In the literature, ES is mainly reported as an alternative technique in the worst cases of nerve injuries with no proximal nerve end and the impossibility to perform EE. This selection bias increases the chance of poor results. The present study demonstrated similar outcomes in EE and ES. The authors consider the findings of this study very important. Therefore, ES can be used not as a substitute but as an alternative to EE in neurorrhaphy situations. The authors recommend more experimental studies to a better understanding of the intriguing phenomenon of ES.

The results of this experimental study demonstrate that there are no functional or histological differences between these different types of neurorrhaphy. Moreover, ES and SE can be safely used for the same indications of EE with a lower morbidity, especially when the proximal end is not available.

From all evaluation methods used at this study, we considered the functional peroneal index the most significant one because it demonstrates all regeneration process, from the axonal reinervation and muscular regeneration to the walking results, and at this method the three experimental groups were similar and also equal to the control group after 90 and 180 days.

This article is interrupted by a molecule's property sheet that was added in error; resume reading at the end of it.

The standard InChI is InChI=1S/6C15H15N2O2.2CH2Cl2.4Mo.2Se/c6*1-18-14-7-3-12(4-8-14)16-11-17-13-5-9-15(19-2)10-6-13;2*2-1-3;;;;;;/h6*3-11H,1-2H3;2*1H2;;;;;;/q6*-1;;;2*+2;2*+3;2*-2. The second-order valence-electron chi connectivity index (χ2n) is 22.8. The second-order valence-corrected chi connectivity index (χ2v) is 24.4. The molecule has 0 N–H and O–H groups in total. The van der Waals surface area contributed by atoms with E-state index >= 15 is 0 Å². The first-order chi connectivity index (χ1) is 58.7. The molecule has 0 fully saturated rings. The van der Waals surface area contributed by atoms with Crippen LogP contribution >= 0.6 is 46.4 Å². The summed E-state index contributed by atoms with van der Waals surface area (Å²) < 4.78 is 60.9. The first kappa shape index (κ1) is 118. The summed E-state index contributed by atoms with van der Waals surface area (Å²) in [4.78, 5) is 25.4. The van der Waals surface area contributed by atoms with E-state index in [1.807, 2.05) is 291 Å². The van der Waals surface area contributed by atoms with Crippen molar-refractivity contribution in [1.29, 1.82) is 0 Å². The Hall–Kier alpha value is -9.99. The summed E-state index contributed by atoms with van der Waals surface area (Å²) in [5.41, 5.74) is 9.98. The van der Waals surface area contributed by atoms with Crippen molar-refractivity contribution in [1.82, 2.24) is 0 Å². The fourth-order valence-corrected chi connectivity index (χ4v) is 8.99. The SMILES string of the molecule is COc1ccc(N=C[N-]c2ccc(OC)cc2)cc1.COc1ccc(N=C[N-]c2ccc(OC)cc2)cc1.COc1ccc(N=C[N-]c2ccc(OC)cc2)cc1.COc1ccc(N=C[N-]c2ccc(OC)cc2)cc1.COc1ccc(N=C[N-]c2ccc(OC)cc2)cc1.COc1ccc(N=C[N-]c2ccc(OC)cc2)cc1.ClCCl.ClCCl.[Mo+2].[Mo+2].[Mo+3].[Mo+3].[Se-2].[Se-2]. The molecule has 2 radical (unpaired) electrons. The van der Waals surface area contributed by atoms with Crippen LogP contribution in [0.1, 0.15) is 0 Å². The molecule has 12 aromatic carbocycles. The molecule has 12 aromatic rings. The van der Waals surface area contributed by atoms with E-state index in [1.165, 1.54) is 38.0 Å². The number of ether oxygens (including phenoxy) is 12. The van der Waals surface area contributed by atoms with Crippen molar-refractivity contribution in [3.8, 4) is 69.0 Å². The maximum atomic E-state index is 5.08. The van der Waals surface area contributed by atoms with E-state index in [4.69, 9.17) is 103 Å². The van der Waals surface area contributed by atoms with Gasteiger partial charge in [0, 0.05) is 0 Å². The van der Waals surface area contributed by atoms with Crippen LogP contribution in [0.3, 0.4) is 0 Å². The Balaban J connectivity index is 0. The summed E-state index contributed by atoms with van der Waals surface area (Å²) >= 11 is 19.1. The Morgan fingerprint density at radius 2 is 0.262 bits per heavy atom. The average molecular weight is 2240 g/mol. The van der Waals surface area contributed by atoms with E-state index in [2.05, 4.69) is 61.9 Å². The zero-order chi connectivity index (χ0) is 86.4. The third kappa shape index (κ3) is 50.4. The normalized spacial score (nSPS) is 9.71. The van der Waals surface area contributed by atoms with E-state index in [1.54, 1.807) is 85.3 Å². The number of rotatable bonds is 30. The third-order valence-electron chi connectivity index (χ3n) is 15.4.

The experimental model used demonstrated that there were no functional or histological differences in the end-to-side, side-to-end and end-to-end techniques of neurrorhaphy.


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Financial source: none

1Research performed at Department of Plastic Surgery, Orthopedy and Surgery Laboratory, Universidade Estadual Paulista (UNESP), Botucatu-SP, Brazil.

Received: May 21, 2017; Revised: July 24, 2017; Accepted: August 28, 2017

Correspondence: Fausto Viterbo Rua Domingos Minicucci Filho, 587 18607-030 Botucatu - SP Brasil Tel.: (55 14)3882-5414

Conflict of interest: